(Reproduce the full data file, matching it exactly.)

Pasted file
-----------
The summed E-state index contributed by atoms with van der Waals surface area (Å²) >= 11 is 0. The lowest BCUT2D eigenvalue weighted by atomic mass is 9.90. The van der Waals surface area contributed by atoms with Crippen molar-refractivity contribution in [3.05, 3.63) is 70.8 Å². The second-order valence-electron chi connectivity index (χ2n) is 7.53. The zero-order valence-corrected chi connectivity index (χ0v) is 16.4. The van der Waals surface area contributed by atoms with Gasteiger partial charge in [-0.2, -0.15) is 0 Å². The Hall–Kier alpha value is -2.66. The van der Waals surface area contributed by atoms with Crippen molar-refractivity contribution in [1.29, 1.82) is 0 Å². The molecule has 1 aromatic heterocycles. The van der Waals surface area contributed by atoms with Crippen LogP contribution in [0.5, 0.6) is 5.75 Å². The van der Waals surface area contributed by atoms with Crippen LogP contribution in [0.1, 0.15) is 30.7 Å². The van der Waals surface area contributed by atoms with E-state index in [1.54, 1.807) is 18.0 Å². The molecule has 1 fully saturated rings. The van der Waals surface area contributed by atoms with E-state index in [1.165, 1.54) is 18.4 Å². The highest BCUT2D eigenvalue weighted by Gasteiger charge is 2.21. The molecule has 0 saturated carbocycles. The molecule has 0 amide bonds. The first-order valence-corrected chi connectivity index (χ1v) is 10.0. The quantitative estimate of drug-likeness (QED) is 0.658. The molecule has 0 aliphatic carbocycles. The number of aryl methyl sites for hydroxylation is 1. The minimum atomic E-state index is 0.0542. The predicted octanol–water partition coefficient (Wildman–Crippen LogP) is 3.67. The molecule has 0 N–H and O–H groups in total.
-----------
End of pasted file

The summed E-state index contributed by atoms with van der Waals surface area (Å²) >= 11 is 0. The lowest BCUT2D eigenvalue weighted by atomic mass is 9.90. The van der Waals surface area contributed by atoms with Crippen molar-refractivity contribution in [3.05, 3.63) is 70.8 Å². The second-order valence-electron chi connectivity index (χ2n) is 7.53. The zero-order valence-corrected chi connectivity index (χ0v) is 16.4. The van der Waals surface area contributed by atoms with Gasteiger partial charge in [-0.2, -0.15) is 0 Å². The Hall–Kier alpha value is -2.66. The van der Waals surface area contributed by atoms with Crippen molar-refractivity contribution in [1.29, 1.82) is 0 Å². The molecule has 1 aromatic heterocycles. The van der Waals surface area contributed by atoms with Crippen LogP contribution in [0.5, 0.6) is 5.75 Å². The van der Waals surface area contributed by atoms with Crippen LogP contribution in [0.1, 0.15) is 30.7 Å². The van der Waals surface area contributed by atoms with E-state index in [1.54, 1.807) is 18.0 Å². The molecule has 1 fully saturated rings. The van der Waals surface area contributed by atoms with E-state index in [1.165, 1.54) is 18.4 Å². The highest BCUT2D eigenvalue weighted by Gasteiger charge is 2.21. The molecule has 0 saturated carbocycles. The molecule has 0 amide bonds. The first-order valence-corrected chi connectivity index (χ1v) is 10.0. The quantitative estimate of drug-likeness (QED) is 0.658. The molecule has 0 aliphatic carbocycles. The number of aryl methyl sites for hydroxylation is 1. The minimum atomic E-state index is 0.0542. The predicted octanol–water partition coefficient (Wildman–Crippen LogP) is 3.67. The molecule has 0 N–H and O–H groups in total.